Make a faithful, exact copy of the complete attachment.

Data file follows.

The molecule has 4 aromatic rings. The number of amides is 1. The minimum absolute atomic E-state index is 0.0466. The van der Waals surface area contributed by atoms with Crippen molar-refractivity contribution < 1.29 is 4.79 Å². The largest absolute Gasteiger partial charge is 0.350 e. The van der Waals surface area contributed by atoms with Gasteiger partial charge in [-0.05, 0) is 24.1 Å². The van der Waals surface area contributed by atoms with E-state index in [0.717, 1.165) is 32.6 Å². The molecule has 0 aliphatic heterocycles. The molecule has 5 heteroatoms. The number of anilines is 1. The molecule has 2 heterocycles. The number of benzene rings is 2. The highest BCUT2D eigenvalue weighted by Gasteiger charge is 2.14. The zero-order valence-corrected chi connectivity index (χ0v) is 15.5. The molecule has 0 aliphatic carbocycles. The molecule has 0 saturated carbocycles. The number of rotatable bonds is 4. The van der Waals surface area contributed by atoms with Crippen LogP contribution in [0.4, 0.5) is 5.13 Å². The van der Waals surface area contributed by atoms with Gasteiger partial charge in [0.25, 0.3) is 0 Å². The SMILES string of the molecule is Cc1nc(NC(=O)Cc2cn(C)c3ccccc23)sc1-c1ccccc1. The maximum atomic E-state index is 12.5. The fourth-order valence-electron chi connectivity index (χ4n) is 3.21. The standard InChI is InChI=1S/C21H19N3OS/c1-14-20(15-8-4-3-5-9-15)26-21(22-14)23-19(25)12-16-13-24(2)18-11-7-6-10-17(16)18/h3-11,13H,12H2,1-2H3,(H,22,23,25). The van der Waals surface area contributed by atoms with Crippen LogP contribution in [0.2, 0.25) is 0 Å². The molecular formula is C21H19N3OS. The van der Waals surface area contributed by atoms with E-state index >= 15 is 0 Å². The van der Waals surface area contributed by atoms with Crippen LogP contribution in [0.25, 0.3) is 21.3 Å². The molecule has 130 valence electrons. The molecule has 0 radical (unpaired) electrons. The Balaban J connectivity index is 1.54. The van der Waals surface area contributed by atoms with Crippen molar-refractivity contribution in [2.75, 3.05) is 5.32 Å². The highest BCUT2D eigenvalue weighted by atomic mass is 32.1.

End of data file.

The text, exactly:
The molecule has 4 aromatic rings. The number of amides is 1. The minimum absolute atomic E-state index is 0.0466. The van der Waals surface area contributed by atoms with Crippen molar-refractivity contribution < 1.29 is 4.79 Å². The largest absolute Gasteiger partial charge is 0.350 e. The van der Waals surface area contributed by atoms with Gasteiger partial charge in [-0.05, 0) is 24.1 Å². The van der Waals surface area contributed by atoms with E-state index in [0.717, 1.165) is 32.6 Å². The molecule has 0 aliphatic heterocycles. The molecule has 5 heteroatoms. The number of anilines is 1. The molecule has 2 heterocycles. The number of benzene rings is 2. The highest BCUT2D eigenvalue weighted by Gasteiger charge is 2.14. The zero-order valence-corrected chi connectivity index (χ0v) is 15.5. The molecule has 0 aliphatic carbocycles. The molecule has 0 saturated carbocycles. The number of rotatable bonds is 4. The van der Waals surface area contributed by atoms with Crippen LogP contribution in [0.4, 0.5) is 5.13 Å². The van der Waals surface area contributed by atoms with Gasteiger partial charge in [0.25, 0.3) is 0 Å². The SMILES string of the molecule is Cc1nc(NC(=O)Cc2cn(C)c3ccccc23)sc1-c1ccccc1. The maximum atomic E-state index is 12.5. The fourth-order valence-electron chi connectivity index (χ4n) is 3.21. The standard InChI is InChI=1S/C21H19N3OS/c1-14-20(15-8-4-3-5-9-15)26-21(22-14)23-19(25)12-16-13-24(2)18-11-7-6-10-17(16)18/h3-11,13H,12H2,1-2H3,(H,22,23,25). The van der Waals surface area contributed by atoms with Crippen LogP contribution in [0.2, 0.25) is 0 Å². The molecular formula is C21H19N3OS. The van der Waals surface area contributed by atoms with E-state index >= 15 is 0 Å². The van der Waals surface area contributed by atoms with Crippen LogP contribution in [0.25, 0.3) is 21.3 Å². The molecule has 130 valence electrons. The molecule has 0 radical (unpaired) electrons. The Balaban J connectivity index is 1.54. The van der Waals surface area contributed by atoms with Crippen molar-refractivity contribution in [2.75, 3.05) is 5.32 Å². The highest BCUT2D eigenvalue weighted by atomic mass is 32.1.